· The Leader and the Cabinet’s preferred Council Tax increase option is a 7.3% proposed Council Tax increase, which includes a 1.3% element in relation to the proposed Fire Authority levy increase and which equates to an additional £8.81 per month for the County Council element.
The Leader stressed that there are challenging and difficult times ahead - with an indicative Welsh Government Settlement average increase for 2024/2025 of only +3.1%. The extent of the challenge will be focussed on as part of presenting an updated Medium Term Financial Strategy in due course. One of the initial guiding principles from the new political administration was (as far as possible) to avoid cuts in Service provision, to minimise Redundancies and to not go down a salami slicing savings route and to continue to take a corporate and transformational approach to medium term savings.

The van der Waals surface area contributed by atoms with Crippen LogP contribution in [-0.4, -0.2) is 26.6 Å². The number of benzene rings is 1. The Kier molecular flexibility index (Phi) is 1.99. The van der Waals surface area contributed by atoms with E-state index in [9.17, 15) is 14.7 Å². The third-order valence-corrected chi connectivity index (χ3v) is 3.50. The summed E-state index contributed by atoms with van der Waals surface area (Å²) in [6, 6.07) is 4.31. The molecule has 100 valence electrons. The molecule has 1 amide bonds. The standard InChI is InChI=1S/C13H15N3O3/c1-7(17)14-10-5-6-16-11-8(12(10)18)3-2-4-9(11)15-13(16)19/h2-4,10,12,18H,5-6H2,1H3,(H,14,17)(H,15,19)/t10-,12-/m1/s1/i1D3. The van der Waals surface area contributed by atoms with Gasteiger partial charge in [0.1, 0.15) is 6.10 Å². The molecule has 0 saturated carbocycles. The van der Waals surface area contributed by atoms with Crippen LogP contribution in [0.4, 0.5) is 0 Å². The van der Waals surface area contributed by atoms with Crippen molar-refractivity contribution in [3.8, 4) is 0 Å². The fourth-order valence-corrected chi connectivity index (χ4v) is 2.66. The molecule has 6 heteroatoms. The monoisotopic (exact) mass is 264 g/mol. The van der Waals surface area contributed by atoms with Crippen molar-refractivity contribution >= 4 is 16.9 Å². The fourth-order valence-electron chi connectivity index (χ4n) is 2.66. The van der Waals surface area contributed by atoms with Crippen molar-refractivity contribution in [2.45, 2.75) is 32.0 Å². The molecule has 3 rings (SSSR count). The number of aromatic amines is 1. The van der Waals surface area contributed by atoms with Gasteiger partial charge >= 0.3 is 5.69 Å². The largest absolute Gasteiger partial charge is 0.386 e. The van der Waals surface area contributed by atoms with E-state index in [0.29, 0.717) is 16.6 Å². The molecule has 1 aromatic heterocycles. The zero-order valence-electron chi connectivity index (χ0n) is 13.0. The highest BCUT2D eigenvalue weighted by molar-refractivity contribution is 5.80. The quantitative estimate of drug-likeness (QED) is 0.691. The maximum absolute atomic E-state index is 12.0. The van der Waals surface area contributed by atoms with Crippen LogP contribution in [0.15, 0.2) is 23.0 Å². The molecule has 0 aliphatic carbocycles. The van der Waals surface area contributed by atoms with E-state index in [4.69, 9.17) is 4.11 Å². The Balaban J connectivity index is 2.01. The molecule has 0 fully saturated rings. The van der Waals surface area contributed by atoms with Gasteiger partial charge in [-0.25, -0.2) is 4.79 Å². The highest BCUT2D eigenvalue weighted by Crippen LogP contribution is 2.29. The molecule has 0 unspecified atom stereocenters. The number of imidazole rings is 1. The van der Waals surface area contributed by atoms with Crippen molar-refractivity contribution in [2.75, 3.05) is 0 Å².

Given the scale of the financial challenge there is a limit to how far all aspects of this approach can be achieved in full and on Delegated School Budgets proactive decisions will be needed by individual Schools as their level of School Balances and available grant funding declines.
Councillor Gareth Davies, Cabinet Member for Finance and Procurement Services, referred to the key outcomes for Ceredigion from the 23/24 Provisional Settlement shown on page 3 of 42 of the report, stating that the WG Aggregate External Finance (AEF) allocated to Ceredigion is £129.050m for 2023/24 compared with £119.419m for 2022/23. This is a cash increase of £9.6m (8.1%) with Ceredigion ranked 9th.